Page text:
Michael Ray Charles is a big name in contemporary art.
Deemed a “great artist” by none other than filmmaker Spike Lee, the Hugh Roy and Lillie Cranz Cullen Distinguished Professor of Painting is known for complex, layered paintings that confront cultural hierarchies, implicit power dynamics and social stereotypes.
He often tackles sensitive issues of difference, particularly in American history, in his work, placing an emphasis on race, identity, history and the impact of of language on the social psyche. “I’m interested in how language functions in society, how language is used to construct meaning and how language impacts the way we perceive the world around us.”
This fall, Charles is taking his talents overseas as a recipient of the 2018 – 19 Rome Prize in Visual Arts.
The Rome Prize, awarded to artists and scholars at the forefront of their disciplines, is considered one of the most prestigious awards a practicing artist can receive. As a recipient, Charles will spend nearly a year, beginning this September, at the American Academy in Rome. There, he will delve into advanced independent work alongside fellow Rome Prize recipients in the arts and humanities.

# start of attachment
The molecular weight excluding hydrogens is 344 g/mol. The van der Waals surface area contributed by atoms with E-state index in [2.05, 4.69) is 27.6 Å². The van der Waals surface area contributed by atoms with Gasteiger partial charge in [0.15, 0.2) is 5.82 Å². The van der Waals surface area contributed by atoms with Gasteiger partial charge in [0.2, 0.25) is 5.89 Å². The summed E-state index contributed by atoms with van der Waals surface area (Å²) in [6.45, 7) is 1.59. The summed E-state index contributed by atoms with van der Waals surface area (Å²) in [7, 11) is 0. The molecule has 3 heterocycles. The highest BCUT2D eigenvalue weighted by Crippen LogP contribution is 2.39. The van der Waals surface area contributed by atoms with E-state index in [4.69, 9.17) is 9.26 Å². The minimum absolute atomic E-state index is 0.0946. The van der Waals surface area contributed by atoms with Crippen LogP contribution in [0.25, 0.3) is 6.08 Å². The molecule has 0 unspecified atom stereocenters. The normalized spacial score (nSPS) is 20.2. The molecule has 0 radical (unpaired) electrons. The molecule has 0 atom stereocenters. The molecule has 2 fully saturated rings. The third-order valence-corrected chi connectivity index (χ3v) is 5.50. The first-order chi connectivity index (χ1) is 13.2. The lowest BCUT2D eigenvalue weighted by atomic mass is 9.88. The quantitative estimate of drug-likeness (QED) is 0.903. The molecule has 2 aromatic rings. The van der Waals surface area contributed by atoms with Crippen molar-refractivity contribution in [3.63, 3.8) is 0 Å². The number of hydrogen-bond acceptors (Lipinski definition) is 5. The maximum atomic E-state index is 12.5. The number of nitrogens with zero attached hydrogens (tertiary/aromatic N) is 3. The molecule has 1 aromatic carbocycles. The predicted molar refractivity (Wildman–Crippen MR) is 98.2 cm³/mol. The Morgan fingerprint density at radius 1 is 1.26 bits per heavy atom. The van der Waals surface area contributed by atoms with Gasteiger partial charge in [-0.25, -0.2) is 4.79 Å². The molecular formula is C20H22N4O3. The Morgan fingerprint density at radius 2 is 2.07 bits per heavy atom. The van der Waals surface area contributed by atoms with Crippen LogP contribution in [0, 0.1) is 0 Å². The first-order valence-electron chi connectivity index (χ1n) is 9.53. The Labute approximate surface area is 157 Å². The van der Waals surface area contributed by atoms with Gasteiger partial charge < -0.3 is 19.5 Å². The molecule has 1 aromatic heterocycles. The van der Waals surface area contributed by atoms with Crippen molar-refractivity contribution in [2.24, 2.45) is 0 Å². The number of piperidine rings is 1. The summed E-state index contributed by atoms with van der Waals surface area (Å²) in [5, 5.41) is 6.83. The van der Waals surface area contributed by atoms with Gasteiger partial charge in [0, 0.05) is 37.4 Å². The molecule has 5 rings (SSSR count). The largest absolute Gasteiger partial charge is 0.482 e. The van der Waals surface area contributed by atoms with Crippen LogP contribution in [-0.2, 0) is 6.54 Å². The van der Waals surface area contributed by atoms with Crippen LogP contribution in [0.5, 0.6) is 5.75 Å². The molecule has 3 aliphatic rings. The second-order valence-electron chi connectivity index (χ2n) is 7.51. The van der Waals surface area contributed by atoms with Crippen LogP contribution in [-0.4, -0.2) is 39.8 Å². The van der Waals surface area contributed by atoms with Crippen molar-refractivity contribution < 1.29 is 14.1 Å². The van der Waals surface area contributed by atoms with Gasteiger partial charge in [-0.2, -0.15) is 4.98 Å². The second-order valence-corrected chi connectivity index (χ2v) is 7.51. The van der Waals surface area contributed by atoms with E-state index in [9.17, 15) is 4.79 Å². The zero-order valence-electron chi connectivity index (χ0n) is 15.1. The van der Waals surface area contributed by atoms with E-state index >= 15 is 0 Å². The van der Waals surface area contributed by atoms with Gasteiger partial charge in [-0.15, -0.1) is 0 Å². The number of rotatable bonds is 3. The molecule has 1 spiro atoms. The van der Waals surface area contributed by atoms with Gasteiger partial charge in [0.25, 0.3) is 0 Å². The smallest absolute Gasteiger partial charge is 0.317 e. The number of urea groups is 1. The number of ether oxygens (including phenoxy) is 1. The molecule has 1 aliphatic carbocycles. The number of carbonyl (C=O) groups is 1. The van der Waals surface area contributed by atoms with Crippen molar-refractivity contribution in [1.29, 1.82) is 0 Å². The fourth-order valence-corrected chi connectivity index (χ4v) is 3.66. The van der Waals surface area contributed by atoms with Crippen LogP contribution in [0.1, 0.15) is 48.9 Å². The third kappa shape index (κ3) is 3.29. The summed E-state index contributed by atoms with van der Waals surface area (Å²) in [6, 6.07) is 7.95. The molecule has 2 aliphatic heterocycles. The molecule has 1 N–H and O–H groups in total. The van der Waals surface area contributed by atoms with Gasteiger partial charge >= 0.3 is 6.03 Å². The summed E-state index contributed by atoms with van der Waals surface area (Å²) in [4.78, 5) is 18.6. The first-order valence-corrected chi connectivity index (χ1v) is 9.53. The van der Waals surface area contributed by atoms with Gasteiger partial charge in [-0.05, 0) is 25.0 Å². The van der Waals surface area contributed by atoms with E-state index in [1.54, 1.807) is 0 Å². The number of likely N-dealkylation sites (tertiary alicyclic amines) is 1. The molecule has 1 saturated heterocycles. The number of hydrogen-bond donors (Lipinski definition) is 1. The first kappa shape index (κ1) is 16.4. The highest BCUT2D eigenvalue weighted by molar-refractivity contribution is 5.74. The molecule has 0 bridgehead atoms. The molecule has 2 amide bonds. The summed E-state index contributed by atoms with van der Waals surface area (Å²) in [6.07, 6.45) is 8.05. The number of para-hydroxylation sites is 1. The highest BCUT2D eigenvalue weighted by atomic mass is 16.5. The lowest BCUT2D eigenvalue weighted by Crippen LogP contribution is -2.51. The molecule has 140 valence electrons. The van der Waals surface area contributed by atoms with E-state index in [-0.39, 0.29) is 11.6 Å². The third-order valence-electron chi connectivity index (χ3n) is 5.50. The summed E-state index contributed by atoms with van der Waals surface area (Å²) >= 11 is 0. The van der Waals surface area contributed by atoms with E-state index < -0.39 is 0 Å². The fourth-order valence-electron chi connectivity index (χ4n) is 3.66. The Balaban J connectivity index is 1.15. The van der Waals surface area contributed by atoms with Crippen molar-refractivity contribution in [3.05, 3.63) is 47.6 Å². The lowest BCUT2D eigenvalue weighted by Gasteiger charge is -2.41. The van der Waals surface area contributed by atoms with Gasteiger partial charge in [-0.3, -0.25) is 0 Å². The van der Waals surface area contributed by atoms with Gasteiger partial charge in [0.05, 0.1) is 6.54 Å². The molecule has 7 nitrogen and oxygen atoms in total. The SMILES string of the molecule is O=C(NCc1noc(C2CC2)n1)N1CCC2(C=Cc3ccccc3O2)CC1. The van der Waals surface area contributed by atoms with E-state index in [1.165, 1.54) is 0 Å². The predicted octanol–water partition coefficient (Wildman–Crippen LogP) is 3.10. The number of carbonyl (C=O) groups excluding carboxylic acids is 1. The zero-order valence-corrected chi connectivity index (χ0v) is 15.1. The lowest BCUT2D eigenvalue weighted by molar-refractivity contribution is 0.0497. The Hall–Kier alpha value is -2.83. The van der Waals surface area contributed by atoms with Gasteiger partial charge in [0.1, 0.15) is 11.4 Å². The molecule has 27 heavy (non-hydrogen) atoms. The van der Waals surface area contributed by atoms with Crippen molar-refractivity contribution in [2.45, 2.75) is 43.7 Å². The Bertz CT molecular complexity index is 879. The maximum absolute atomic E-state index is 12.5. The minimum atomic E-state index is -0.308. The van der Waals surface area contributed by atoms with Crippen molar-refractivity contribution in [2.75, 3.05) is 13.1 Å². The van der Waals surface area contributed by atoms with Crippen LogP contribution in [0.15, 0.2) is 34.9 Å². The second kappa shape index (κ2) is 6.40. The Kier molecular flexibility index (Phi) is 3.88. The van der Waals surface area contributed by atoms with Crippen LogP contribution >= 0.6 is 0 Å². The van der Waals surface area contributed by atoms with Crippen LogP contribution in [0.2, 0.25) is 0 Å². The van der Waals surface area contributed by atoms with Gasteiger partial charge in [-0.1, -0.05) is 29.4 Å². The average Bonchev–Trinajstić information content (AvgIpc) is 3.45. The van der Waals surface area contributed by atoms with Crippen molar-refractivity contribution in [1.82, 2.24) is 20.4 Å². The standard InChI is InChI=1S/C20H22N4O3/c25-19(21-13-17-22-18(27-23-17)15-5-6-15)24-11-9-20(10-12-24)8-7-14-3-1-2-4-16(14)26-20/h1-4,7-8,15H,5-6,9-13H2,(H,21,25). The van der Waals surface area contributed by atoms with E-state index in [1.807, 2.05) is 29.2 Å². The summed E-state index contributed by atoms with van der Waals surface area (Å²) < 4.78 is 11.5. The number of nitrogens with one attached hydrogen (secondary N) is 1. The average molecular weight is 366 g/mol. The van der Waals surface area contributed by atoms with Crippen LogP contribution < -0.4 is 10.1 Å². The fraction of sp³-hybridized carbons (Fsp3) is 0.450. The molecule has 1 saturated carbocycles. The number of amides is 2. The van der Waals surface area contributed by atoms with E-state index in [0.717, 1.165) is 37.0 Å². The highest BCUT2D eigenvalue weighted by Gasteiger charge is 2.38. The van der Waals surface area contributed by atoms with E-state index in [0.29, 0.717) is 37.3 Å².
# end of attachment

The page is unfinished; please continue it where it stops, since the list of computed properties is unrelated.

“It’s an incredible opportunity to develop new work in an immersive, intellectually rich environment,” says Beckham Dossett, director of the UH School of Art. She adds that the award not only speaks to Charles’ stature in the art world, but also to the rigor he brings to his creative practice. “It’s a testament to the caliber of his work and what he contributes to the University of Houston.”
Charles has plans for a new series informed by the transatlantic slave trade. He looks forward to the process of investigation, and to the unique luxury of having a dedicated time and space for creative exploration.
“I’m excited, about the time to commit to new work informed by this amazing environment.”